You say you want a revolution

First of all, to say I’m not keen on military intervention is a huge understatement. The only instance in which I felt we had the high ground was when we took part in the 1995 NATO attacks on Kosovo to stop ethnic cleansing and mass rapes. (And even about that, I have some doubts.) And it’s always a red flag when human rights rhetoric is used to justify military intervention.

So when I got invited to the White House blogger call on Libya today, I asked a pretty obvious question.

“We sell massive amounts of arms to repressive regimes in the Middle East, and now in Libya, we’re using our arms to stop them from using their arms against their own people,” I said. “Wouldn’t it make more sense not to sell arms to repressive regimes in the first place?”

Ben Rhodes, Deputy National Security Advisor, hemmed and hawed a bit.

He said that the Libyan government had a relationship with the United States until the uprising, and that the situation had changed. He also said it was an “interesting case” with the Mubarak government, that the U.S.’s “longstanding relationship with the Egyptian military allowed us to pay a positive role in some respects.”

“We need to take a step back and assess the strategy of arming different regimes, look at it regionally and country by country, understanding the change that’s being made and balance that with our interests.”

Rhodes responded to a question from Spencer Ackerman about whether the U.S. was planning to expand its mission in Libya to include ground troops.

“It’s premature to hazard any predictions that US would take place in such a force. For time being, there are absolutely no plans to put boots on the ground. We’re dealing several steps ahead, and right now, the US is not planning anything like that,” he said.

Greg Sargent asked him to comment on preparation for the post-Gaddafi Libya.

Rhodes emphasized that U.S. plans are restricted to “civilian protection, a narrowly defined military mission – the no fly zone and stopping advance of Gaddafi’s forces.” He said there would be no military action geared toward regime change.

“There’s no international mandate for that,” he insisted. “The Libyan opposition did not ask us to do that, they affirmed again today that the Libyan people should be the ones to do that. Change in Libya has to be driven by Libyans.”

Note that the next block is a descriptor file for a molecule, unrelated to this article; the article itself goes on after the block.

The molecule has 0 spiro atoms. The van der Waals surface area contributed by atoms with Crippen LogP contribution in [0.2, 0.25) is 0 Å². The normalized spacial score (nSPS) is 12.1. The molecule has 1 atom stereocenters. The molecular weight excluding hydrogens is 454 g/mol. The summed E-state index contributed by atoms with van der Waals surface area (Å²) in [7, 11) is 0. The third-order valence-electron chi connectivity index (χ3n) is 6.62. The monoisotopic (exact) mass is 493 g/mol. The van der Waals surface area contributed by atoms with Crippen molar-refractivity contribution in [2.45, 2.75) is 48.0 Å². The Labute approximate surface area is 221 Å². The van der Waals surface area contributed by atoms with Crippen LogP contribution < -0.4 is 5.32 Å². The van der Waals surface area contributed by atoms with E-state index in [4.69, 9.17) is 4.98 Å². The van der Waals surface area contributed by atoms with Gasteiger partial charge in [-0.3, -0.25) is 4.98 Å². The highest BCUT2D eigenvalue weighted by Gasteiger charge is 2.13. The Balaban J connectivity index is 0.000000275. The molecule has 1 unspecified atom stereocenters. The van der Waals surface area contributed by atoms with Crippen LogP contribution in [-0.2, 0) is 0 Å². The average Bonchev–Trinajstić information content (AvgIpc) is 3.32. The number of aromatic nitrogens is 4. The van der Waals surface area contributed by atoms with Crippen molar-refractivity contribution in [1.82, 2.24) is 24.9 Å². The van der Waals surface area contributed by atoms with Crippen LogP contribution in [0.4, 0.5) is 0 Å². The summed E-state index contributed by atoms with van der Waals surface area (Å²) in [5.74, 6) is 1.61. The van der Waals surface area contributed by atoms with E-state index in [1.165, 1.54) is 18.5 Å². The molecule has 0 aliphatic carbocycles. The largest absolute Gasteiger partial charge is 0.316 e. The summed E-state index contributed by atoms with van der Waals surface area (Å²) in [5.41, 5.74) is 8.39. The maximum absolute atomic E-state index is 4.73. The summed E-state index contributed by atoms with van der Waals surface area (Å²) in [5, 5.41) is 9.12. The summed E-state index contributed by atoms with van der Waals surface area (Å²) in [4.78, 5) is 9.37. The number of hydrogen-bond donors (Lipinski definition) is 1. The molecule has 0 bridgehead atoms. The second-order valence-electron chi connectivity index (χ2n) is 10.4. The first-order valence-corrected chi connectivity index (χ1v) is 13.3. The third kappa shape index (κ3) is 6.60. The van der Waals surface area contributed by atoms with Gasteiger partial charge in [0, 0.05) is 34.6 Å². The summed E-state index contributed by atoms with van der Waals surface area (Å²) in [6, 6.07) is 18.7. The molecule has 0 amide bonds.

He said Gaddafi ceded his legitimacy by going after his own people, but “it doesn’t follow that we would go in and remove him militarily.”

The U.S. is taking non-military actions to push him out, Rhodes said. “We’re cutting off cash, whatever we can do to isolate him internationally – anything meant to serve the goal of a Libya not governed by Gaddafi, make the transition to that kind of government. It doesn’t mean we won’t pursue a government not under Gaddafi through any other means we have. It’s not as if we haven’t learned the lessons of Iraq.”

(Greg’s take is here.)

David Dayen said he wasn’t sure regime change was the crux of the argument: “We’ve become the air force for the Libyan opposition in a civil war, shooting at Gaddafi’s troops.” He wanted to know how that fit the guidelines set out for humanitarian intervention.

“We realized the no-fly zone on its own would not protect the Libyan people. Expanded resolution to cover other concerns, because he could go into other towns and massacre civilians. The concern was that the largest scale massacre we feared was Benghazi but other areas of concern,” Rhodes said. “This is a civilian protection mission. That’s what’s guiding what the strategy: targeting forces that pose a threat to the civilian population.”

(Dave’s post about the call is here. He’s as wary about mission creep as the rest of us, wondering what other “humanitarian intervention” involved arming opposition rebels — and just who are those rebels, anyway? )

Christina O’Donnell wondered about the “virtual silence from the White House” on Bahrain, seen in the Arabic world as a double standard.

“There are movements for democratic change across a wide variety of countries. There is violence against peaceful protesters in Bahrain, Yemen, Syria. Some countries that are friendly to us, and ones that are hostile. We oppose violence against citizens and against peaceful protesters. We don’t think violence is the way to resolve the situation in Bahrain. We think the best way to do that is through meaningful and inclusive dialogue,” he said. The difference in Libya, he said, were in terms of scale and the types of activity that Gaddafi was undertaking.